President Joe Biden said Wednesday that he has cancer, but White House officials have tried to clarify the statement by saying he was referring to a treatment for skin cancer he had prior to taking office.

What Biden said about skin cancer

The president was delivering a speech about global warming on Wednesday and blamed emissions from oil refineries near his childhood home in Delaware for health problems in the area.

“That’s why I — and so ... many other people I grew up with — have cancer and why for the longest time Delaware had the highest cancer rate in the nation,” Biden said.

By using the present verb tense, Biden’s comment seemed to be a frank announcement about his current health, but the White House press office quickly tried to clarify what Biden said, directing the New York Post to a tweet by Washington Post columnist Glenn Kessler. Kessler pointed out that Biden had received treatment to remove non-melanoma skin cancers before he became president.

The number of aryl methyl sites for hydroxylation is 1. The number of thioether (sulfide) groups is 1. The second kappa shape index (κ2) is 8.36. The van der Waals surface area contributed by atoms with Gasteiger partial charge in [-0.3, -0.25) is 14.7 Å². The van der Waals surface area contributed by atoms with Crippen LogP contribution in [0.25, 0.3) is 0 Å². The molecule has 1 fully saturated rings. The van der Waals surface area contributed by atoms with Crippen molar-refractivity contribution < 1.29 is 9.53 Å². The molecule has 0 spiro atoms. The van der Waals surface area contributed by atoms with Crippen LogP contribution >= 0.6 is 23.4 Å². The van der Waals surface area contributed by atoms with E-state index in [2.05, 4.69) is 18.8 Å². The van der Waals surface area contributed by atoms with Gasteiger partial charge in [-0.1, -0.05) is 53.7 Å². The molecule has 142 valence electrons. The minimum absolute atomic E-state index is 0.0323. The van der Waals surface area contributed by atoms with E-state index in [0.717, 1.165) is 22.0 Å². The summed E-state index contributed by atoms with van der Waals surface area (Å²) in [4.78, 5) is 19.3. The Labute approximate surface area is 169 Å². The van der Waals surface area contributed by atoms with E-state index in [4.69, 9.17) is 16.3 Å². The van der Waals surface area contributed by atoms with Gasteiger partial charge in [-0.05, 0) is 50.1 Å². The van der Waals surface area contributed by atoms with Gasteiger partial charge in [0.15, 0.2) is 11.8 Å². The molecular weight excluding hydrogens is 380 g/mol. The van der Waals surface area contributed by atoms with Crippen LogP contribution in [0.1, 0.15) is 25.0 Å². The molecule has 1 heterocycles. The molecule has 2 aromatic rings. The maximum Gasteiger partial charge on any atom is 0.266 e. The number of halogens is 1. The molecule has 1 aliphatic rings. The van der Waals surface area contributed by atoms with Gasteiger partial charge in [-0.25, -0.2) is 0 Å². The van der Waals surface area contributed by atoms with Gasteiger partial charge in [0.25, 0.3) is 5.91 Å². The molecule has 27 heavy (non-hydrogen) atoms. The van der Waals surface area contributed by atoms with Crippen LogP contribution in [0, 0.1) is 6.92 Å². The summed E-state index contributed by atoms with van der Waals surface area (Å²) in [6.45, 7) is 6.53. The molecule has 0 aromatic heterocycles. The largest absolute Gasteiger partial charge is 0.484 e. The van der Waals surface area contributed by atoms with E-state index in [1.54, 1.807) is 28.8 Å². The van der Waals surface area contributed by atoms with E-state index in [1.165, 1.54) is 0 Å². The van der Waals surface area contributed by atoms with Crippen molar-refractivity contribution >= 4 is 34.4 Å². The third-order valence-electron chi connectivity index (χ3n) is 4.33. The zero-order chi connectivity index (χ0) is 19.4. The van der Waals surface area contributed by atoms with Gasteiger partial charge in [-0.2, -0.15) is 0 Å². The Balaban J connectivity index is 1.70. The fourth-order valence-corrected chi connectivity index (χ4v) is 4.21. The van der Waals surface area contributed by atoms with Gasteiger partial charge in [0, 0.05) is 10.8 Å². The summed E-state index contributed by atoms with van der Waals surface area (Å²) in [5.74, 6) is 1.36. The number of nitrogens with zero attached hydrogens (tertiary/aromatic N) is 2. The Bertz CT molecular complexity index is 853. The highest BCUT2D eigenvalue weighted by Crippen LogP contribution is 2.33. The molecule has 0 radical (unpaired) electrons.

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Skin cancers are fairly common — especially in older adults with sun exposure — and are often not life-threatening.

President Joe Biden’s health

Dr. Kevin O’Connor, Biden’s physician, issued a memo last November summarizing the president’s health, and made no mention of current cancers. O’Connor attributed Biden’s earlier skin cancer to time spent in the sun when he was younger, not the chemicals produced by oil refineries.

The memo describes Biden having experienced frequent “throat clearing” and coughing while speaking, a stiffer gait and seasonal allergies, but O’Connor wrote he is “fit to successfully execute the duties of the Presidency.”

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